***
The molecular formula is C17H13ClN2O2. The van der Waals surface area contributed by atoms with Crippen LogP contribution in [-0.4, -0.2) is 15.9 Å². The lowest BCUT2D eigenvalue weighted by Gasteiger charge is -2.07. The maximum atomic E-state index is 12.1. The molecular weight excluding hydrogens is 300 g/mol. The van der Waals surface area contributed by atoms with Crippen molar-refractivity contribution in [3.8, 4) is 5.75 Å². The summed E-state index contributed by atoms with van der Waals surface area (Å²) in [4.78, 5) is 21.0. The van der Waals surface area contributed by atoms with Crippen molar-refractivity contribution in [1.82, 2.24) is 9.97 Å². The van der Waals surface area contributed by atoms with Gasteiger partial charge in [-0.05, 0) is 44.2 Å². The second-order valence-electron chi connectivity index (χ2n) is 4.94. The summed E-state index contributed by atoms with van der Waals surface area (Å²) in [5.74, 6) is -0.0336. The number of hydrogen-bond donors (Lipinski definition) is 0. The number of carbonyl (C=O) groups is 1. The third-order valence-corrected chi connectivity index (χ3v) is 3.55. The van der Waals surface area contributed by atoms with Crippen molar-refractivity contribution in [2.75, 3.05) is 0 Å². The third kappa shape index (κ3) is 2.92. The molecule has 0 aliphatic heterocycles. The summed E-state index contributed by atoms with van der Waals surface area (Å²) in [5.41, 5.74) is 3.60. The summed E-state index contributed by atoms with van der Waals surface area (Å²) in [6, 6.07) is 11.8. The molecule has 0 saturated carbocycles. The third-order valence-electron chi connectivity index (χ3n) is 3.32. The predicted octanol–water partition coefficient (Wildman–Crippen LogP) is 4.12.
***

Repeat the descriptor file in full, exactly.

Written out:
The molecular formula is C17H13ClN2O2. The van der Waals surface area contributed by atoms with Crippen LogP contribution in [-0.4, -0.2) is 15.9 Å². The lowest BCUT2D eigenvalue weighted by Gasteiger charge is -2.07. The maximum atomic E-state index is 12.1. The molecular weight excluding hydrogens is 300 g/mol. The van der Waals surface area contributed by atoms with Crippen molar-refractivity contribution in [3.8, 4) is 5.75 Å². The summed E-state index contributed by atoms with van der Waals surface area (Å²) in [4.78, 5) is 21.0. The van der Waals surface area contributed by atoms with Crippen molar-refractivity contribution in [1.82, 2.24) is 9.97 Å². The van der Waals surface area contributed by atoms with Gasteiger partial charge in [-0.05, 0) is 44.2 Å². The second-order valence-electron chi connectivity index (χ2n) is 4.94. The summed E-state index contributed by atoms with van der Waals surface area (Å²) in [5.74, 6) is -0.0336. The number of hydrogen-bond donors (Lipinski definition) is 0. The number of carbonyl (C=O) groups is 1. The third-order valence-corrected chi connectivity index (χ3v) is 3.55. The van der Waals surface area contributed by atoms with Crippen molar-refractivity contribution in [2.75, 3.05) is 0 Å². The third kappa shape index (κ3) is 2.92. The molecule has 0 aliphatic heterocycles. The summed E-state index contributed by atoms with van der Waals surface area (Å²) in [5.41, 5.74) is 3.60. The summed E-state index contributed by atoms with van der Waals surface area (Å²) in [6, 6.07) is 11.8. The molecule has 0 saturated carbocycles. The third-order valence-electron chi connectivity index (χ3n) is 3.32. The predicted octanol–water partition coefficient (Wildman–Crippen LogP) is 4.12.